Author Topic: Geophagy  (Read 3919 times)

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Offline surfsteve

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Geophagy
« on: June 26, 2017, 12:25:09 am »
Geophagy is the practice of eating dirt. Many monkeys and parrots eat clay and no one knows for sure why. It is thought the parrots eat it at the same time poisonous berries are in season to help absorb the toxins. I've eaten a lot of diatomaceous earth and calcium bentonite clay in the past and started eating some again a couple of days ago. I am noticing a slight ache in the kidney area this morning and my weight is up as if I am constipated. Don't ever recall those symptoms from eating clay before. It doesn't feel healthy so I  should probably stop although it could be that the clay is detoxing me like they say and over working my kidneys. I would think I'd be fairly well detoxified already since I been on such a clean diet so it doesn't make sense.




Offline surfsteve

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Re: Geophagy
« Reply #1 on: June 26, 2017, 12:30:26 am »
Paleo Foods: CLAY?
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Apparently anthropologists have found that many women crave clay during pregnancy. In most of the Western medical literature it is considered pathological, but:

    Worldwide, clays are used to relieve diarrhea..., detoxify compounds, and provide minerals that are insuficient in the diet. In Africa, this practice is also employed by women seeking to relieve nausea of pregnancy and it can serve to bind toxins that would harm that fetus in this stage. When geophagy continues beyond the early stages of pregnancy, it probably adds important nutrients to the diet, especially calcium, essential for fetal skeletal development and maintenance of blood pressure in pregnancy.

    Anthropologists Andrea Wiley and Sol Katz propose that clay as a source of calcium helps to explain the distribution of geophagy in African populations. Their survey of 60 societies confirms that whee dairying is practiced and calcium is available in the diets of pregnant women, geophagy is less common...

    Given evidence that clay consumption occurs in chimpanzees and may have been practiced by early hominins, it seems to have a long evolutionary history. Certainly most of the sources of calcium sought by pregnant women today (dairy products) were not available to our ancestors and clay consumption may have made the difference between a healthy and unhealthy pregnancy. As with all practices, however, geophagy may have negative consequences, including exposure to pathogens in soil, iron deficiency, and lead poisoning.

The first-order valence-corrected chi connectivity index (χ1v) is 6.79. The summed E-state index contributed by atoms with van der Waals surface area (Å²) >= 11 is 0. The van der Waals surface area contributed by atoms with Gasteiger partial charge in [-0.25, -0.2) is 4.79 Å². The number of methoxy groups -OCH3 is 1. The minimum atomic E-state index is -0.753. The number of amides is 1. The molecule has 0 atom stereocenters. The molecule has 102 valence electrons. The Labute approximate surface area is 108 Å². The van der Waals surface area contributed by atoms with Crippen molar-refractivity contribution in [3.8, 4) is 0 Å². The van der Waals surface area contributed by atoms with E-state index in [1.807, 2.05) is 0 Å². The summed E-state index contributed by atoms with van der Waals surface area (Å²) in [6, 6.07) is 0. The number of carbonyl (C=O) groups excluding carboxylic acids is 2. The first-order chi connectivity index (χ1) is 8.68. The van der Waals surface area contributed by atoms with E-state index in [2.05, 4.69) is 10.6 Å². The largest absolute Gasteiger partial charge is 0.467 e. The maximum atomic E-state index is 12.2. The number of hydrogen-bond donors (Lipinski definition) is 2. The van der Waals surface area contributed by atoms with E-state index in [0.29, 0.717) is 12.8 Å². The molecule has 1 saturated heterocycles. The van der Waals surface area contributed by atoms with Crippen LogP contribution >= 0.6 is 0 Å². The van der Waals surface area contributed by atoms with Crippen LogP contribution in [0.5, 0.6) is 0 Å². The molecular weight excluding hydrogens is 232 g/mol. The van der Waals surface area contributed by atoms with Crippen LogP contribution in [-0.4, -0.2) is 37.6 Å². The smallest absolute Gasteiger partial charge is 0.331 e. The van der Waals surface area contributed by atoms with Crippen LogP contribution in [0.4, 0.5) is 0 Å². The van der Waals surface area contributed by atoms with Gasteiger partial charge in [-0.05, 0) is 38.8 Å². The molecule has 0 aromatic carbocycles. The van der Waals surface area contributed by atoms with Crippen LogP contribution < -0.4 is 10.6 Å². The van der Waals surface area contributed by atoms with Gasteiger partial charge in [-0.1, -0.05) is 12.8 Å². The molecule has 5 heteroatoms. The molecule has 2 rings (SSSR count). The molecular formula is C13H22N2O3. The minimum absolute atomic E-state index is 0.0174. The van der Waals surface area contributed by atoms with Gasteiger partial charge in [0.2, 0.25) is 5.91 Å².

http://huntgatherlove.com/content/paleo-foods-clay

Offline surfsteve

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Re: Geophagy
« Reply #2 on: June 26, 2017, 12:47:19 am »
Eating Earth: Exploring the Mysterious World of Geophagy
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Geophagy has been observed throughout the world – everywhere from sub-Saharan Africa to Europe, Asia to Australia. In the U.S., geophagy has figured into the culture of various indigenous cultures and to the past (and present) of the South, where experts believe native Africans who were brought as slaves introduced the practice.

It’s not just one of collective humanity’s hobby horses either. Scientists have studied geophagy in a host of other mammals as well, including elephants, wolves, and primates. Surely, this common a practice must have some kind of adaptive element?

Quote
Many experts traced the phenomenon to mineral supplementation. In other words, animals and humans ate earth to benefit from the nutrition of it – particularly minerals like calcium and iron. Numerous studies exist attempting to correlate anemia and earth eating. Some show that those who eat earth tend to be more iron deficient, but the earth routinely eaten by some of these groups is actually high in iron.  More questions arise from there. Is something in the earth they eat interfering with iron absorption? Were they already deficient before they started eating earth? Which came first: the chicken or the egg? Moreover, when anemic, geophagy-practicing children in one study were given iron supplementation, they still ate the clay. Is it culture then? Habit? Is it something else?
http://www.marksdailyapple.com/eating-earth-exploring-the-mysterious-world-of-geophagy/

Offline surfsteve

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Re: Geophagy
« Reply #3 on: June 26, 2017, 12:50:35 am »

Dirt: A Paleo superfood?